An academic systemic literature review including 165 studies up to 2007 confirms the inconsistencies with studies. The researcher, Lineke Zuurman, states that the most reliable biomarkers for cannabis intoxication were heart rate and “subjective effects”. This is an indication of just how vast the study of cannabis intoxication is, and that at this stage, subjective experiences provide just as much value as scientific and statistical data.
Residual & permanent cognitive effects of chronic cannabis use
Beyond intoxication, there exists the possibility of residual and permanent cognitive effects. As might be expected, long-term users of cannabis may be at a somewhat elevated risk of certain cognitive impairments that persist even after cessation of intoxication.
These impairments may be residual, occurring not long after cessation of intoxication, and related to lingering traces of the active compound in the system. They may also be permanent, persisting after all traces of the substance have left the system. Existing research has thus far yielded inconsistent and occasionally contradictory results.
A 2002 US study found that long-term users of cannabis demonstrated significant impairment in memory and learning tasks compared with short-term users or non-users. Conversely, a more recent study (published in 2011) found that although baseline results indicated significant differences between cannabis-using and non-using groups, when these results were controlled for gender and educational level, these differences all but disappeared.
After adjustment, it was found that former heavy users of cannabis performed better on one of four cognitive tests, specifically one related to verbal learning than current heavy users. This suggests that some degree of cognitive impairment exists in heavy, long-term users, but also that such impairments improved in former users.
Clearly, the extent of cannabis use plays a role in the potential development of long-term cognitive impairment. A 2006 study concluded that although cognitive effects may occur in heavy long-term users, moderate users displayed no deficits in memory or learning. The same subjects did, however, exhibit altered activity in the left superior parietal cortex of the brain during working memory processing.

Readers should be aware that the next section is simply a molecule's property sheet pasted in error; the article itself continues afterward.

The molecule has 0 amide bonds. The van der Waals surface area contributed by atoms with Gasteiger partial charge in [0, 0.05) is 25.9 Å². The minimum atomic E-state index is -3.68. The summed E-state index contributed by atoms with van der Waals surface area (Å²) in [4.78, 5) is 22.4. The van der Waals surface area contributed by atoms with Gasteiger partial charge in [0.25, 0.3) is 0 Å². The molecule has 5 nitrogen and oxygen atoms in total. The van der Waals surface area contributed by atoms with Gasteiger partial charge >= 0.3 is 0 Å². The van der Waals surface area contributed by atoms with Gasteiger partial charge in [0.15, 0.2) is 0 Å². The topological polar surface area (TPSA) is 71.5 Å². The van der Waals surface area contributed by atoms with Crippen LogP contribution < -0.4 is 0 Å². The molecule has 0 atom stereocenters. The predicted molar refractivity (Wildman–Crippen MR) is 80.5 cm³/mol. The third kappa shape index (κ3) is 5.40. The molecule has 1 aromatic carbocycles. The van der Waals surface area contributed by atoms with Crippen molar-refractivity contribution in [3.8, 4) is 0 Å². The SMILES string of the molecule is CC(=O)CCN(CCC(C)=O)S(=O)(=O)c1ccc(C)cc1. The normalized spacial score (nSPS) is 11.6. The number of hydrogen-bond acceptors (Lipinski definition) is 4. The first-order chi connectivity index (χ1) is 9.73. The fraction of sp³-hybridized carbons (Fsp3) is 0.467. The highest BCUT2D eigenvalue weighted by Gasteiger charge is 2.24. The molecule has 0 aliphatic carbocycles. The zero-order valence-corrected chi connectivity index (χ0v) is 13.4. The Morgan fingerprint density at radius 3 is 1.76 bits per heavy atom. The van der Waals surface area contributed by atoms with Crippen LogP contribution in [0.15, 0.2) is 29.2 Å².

Preliminary evidence from a pilot study conducted by Harvard PhD, Staci Gruber, even points towards cannabis improving certain aspects of cognitive function over time. It is one of the first studies of its kind, testing subjects before medical marijuana use and then again after the 3-month treatment.
Researchers found improvements on measures of executive function such as the Stroop Colour Word Test and Trail Making Test. The improvements were mostly reflected as an increased response time to tasks without making any more errors. This research is still in preliminary stages, and does not provide conclusive evidence on the topic.
Effect of abstinence on cognition in chronic users
As previously mentioned, the 2001 study showed that chronic cannabis users performed worse on attention tasks when abstinent compared to performance after ingestion of THC. This phenomenon has been observed repeatedly: a 2004 study compared heavy, chronic cannabis users with non-cannabis using controls, and found that abstinent users exhibited significantly slower information-processing speed, which normalized after smoking cannabis again.
One study found that abstinent cannabis users exhibited decreased activity in the prefrontal lobe (© Laura B. Dahl)
The study authors observe that this may imply that former cannabis users are at risk of resuming cannabis use in an attempt to regain optimal information-processing abilities or cognitive performance all together. There have been several other studies indicating that abstinent regular users continue to experience cognitive impairments for some time subsequent to cessation of use, but it does appear that abstinent chronic users may expect to regain optimal cognitive function with time.
Cognitive effects in former cannabis users
A 2002 systematic review of the existing literature concludes that there is no consistent evidence for persisting neuropsychological deficits in cannabis users. At least half the studies reviewed included some subtle impairments, but overall, the review concludes that no firm conclusion has been reached.
As a 2003 review of the scientific literature observes: “Our results indicate that there might be decrements in the ability to learn and remember new information in chronic users, whereas other cognitive abilities are unaffected. However, from a neurocognitive standpoint, the small magnitude of these effect suggests that if cannabis compounds are found to have therapeutic value, they may have an acceptable margin of safety under the more limited conditions of exposure that would likely obtain in a medical setting.”